Elevate your leadership skills with these 4 tweaks
You put in so many hours a day reshaping your company’s image, but what about you? Kavita Singh asked marketing leaders for four tips on developing leadership skills.
1. Develop skills essential for your team, not just you
Once you’ve learned what skills you have, it’s time to put them in action. Your role may not require you to be an expert in all aspects of your company, but there is a massive benefit in familiarising yourself with each department. It can help you understand your peers and their frustrations while boosting your own skill set at the same time.
Ascot Global Marketing Director Cara O’nions attributes her success to “being able to put herself in her employee’s shoes.” She even developed technical skills in finance so she could assist her team more.
Cara says: “In my role, I may not be using Ascot’s marketing technology. That’s more of what my team is doing, but it’s about understanding that landscape and making those decisions -- choosing your market so you can get a feel for what's best for the business as a whole.”
Internally, your peers will see you’re elevating your skillset so you can support them. Not only do you achieve raising your own profile, but you also make them feel more unified when they can come to you with technical questions. Your peers will vouch on your behalf, the more you’re involved internally.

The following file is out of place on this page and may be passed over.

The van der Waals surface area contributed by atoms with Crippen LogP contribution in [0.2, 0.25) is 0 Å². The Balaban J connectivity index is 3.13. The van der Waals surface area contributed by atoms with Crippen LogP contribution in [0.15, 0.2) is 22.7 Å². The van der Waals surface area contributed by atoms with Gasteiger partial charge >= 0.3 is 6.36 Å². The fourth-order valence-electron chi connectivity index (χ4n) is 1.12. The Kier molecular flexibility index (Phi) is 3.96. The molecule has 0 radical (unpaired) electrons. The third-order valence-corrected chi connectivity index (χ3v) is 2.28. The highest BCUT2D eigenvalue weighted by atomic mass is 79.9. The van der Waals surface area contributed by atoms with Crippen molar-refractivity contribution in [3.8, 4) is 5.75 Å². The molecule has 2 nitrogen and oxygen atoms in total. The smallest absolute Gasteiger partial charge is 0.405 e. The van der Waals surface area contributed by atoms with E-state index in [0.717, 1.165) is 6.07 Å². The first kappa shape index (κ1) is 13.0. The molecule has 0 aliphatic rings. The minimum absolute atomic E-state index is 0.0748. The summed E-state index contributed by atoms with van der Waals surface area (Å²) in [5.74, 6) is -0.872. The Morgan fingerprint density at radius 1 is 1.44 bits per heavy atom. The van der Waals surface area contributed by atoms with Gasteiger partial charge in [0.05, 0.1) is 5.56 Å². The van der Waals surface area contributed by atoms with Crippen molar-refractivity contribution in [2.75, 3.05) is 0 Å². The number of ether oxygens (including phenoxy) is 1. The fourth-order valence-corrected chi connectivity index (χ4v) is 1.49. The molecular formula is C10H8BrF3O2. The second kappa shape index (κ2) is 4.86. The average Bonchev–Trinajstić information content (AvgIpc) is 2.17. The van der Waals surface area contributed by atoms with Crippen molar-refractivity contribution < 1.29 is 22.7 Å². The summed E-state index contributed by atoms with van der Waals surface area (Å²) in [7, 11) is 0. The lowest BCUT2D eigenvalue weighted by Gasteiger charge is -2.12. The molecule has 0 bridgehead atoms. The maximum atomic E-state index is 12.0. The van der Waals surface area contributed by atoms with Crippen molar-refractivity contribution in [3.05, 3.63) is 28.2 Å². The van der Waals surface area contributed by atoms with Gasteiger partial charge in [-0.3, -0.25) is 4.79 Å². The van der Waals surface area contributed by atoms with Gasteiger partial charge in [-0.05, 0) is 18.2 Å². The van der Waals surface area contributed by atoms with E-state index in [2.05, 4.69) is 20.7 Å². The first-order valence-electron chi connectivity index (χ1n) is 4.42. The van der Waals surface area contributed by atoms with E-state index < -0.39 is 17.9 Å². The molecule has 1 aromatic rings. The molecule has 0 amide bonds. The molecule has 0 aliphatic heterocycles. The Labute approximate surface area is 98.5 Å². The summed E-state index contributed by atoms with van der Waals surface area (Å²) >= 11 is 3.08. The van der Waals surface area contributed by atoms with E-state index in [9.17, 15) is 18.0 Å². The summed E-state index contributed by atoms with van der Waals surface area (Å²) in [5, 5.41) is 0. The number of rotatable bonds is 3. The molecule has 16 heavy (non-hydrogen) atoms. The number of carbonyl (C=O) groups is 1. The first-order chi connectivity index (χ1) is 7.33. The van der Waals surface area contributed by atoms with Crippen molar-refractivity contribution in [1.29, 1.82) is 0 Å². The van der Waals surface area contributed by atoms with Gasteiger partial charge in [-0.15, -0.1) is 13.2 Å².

When Conrad Mills, former marketing director at Mastek, was working at larger enterprises, he noticed a disconnect as he saw tech marketing handled by separate groups rather than a unified team.
“Someone would write a piece of content, but then the marketing team would work out the best way to market that on the website and they would look at the SEO. I actually made a conscious effort at Mastek to get a better understanding of content management systems for the website. I learned how Google Analytics and Ad Words worked. I’m not an expert when it comes to that, but it’s important for marketers to have some technical understanding of how these aspects of their field work. Everyone should be able to understand data and use that for decision making, I’m comfortable doing that now.”
Mills also made an effort to sit with other teams to develop a deeper understanding for technical skills. For example, he spent time at inbound agencies to see how they set up campaigns.